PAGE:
Saturday, October 11, 2008

Gold Becomes More Prominent

Bank hoarding pushes up gold borrowing costs

Jonathan Ratner
Canwest News Service
Thursday, October 09, 2008

Gold bullion coins known as Krugerrands are pictured in the mint where they are manufactured in Midrand outside Johannesburg. The cost of borrowing gold worldwide has surged as banks hoard the precious metal.
The cost of borrowing gold has surged to its highest level since May, 2001 as central banks appear to be hoarding the precious metal.
The one-month lease rate for gold has soared more than threefold, to 2.68 per cent, in just over a week and the parabolic move - symbolic of the expanding reach of the credit crunch - has experts labelling it another bullish sign for bullion. Prices continue to hover around $900 US an ounce after rising 22 per cent in the past year.
"This (the lease rate for gold) usually precedes a sharp move in the gold price," said Steven Isenberg, chief executive officer of Toronto-based M Partners. The cost of borrowing gold rose dramatically in March, 2001, on signs that central banks were making less bullion available to speculators, mining companies and jewellers. This helped gold rally more than 12 per cent in the following two months.
Gold leasing rates also spiked, to nearly 10 per cent, in September 1999 after European central banks pledged to limit lending and sales.
Ross Norman, director of, said the latest spike "is indicative of perhaps an even tighter market still yet to come." While gold miners and jewellery groups are the most frequent borrowers, central banks and those who are long gold are the traditional lenders.
There are concerns that banks are removing themselves from the market to reduce any counterparty risks. This is creating a situation much like the interbank lending market, where banks are unwilling to lend money to each other.
"While once considered a sterile asset, gold is now taking on a much more important role in a country's reserves," said John Ing, CEO of Maison Placements Canada Inc. "I think the central banks want to hoard what gold they have." If Iceland had gold, for example, he doesn't think it would be facing bankruptcy.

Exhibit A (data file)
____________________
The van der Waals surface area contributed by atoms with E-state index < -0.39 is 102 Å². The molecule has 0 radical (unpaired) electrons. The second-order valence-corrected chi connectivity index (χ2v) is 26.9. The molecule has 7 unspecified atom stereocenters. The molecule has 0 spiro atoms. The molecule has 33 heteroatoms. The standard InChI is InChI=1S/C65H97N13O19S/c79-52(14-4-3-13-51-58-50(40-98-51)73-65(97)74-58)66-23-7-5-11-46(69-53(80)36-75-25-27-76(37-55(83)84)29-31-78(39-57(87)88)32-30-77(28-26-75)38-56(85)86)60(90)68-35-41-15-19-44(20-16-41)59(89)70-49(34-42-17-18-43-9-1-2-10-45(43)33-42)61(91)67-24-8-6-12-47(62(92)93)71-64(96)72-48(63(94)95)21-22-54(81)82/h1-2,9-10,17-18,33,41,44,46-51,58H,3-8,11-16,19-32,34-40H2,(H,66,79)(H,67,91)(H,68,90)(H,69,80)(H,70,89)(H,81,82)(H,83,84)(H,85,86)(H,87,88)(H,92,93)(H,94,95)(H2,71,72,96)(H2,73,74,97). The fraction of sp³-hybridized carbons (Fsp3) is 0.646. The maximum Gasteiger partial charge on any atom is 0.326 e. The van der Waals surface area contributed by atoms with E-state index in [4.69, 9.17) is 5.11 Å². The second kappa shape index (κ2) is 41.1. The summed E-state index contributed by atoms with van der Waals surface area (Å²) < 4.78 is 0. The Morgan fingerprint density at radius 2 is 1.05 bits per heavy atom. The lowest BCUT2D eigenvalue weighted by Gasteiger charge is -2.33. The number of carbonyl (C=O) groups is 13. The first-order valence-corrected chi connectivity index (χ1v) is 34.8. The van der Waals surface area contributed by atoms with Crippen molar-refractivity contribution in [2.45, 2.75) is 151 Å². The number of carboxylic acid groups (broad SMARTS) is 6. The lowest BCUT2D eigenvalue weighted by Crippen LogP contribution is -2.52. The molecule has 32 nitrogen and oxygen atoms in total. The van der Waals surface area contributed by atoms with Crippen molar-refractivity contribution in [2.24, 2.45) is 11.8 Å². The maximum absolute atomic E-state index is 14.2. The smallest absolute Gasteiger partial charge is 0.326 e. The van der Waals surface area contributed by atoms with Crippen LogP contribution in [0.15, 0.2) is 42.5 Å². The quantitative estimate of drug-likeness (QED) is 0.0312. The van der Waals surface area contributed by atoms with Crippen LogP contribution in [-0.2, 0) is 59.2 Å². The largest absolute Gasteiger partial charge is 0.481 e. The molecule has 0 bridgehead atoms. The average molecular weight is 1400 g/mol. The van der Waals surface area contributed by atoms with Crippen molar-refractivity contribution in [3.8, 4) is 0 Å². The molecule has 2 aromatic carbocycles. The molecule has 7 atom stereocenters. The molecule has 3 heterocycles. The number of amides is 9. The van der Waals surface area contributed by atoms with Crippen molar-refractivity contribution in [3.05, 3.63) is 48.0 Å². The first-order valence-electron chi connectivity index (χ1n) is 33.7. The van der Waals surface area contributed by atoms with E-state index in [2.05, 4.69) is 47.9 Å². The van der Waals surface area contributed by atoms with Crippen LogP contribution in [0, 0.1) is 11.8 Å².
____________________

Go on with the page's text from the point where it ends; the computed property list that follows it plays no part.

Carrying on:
Central banks hold about 30,000 tonnes of the world's gold in their vaults - about 20 per cent to 25 per cent of above-ground inventory. The U.S. is the largest holder, at close to 8,100 tonnes, while Germany's Bundesbank, which ranks second, has said it would not sell any more gold as they watch other assets fall in value. Other European central banks have also reduced their sales of gold.
While this is partly a result of the much smaller market for hedging by gold producers, the demise of high-quality global financial institutions is also contributing to the squeeze. "Would you lend $100 for a $2 return?" Norman said.
While lease rates may climb when people are shorting precious metals, this doesn't seem to be the case right now. "You'd be pretty foolhardy to be shorting the gold market with the amount of turbulence out there at the moment, even though gold is pretty high," Norman said.
A physical shortage demonstrated by the "ballistic" demand for coins in the past few months has probably driven rates higher, but the fact many people have gold in their accounts is probably an even bigger factor, he suggested. Investors are likely allocating their bullion, which means it is physically set aside in a vault with their name on it. If the bank holding it fails, it can still be collected because the gold cannot be lent out. Sounds like the ultimate safe haven.

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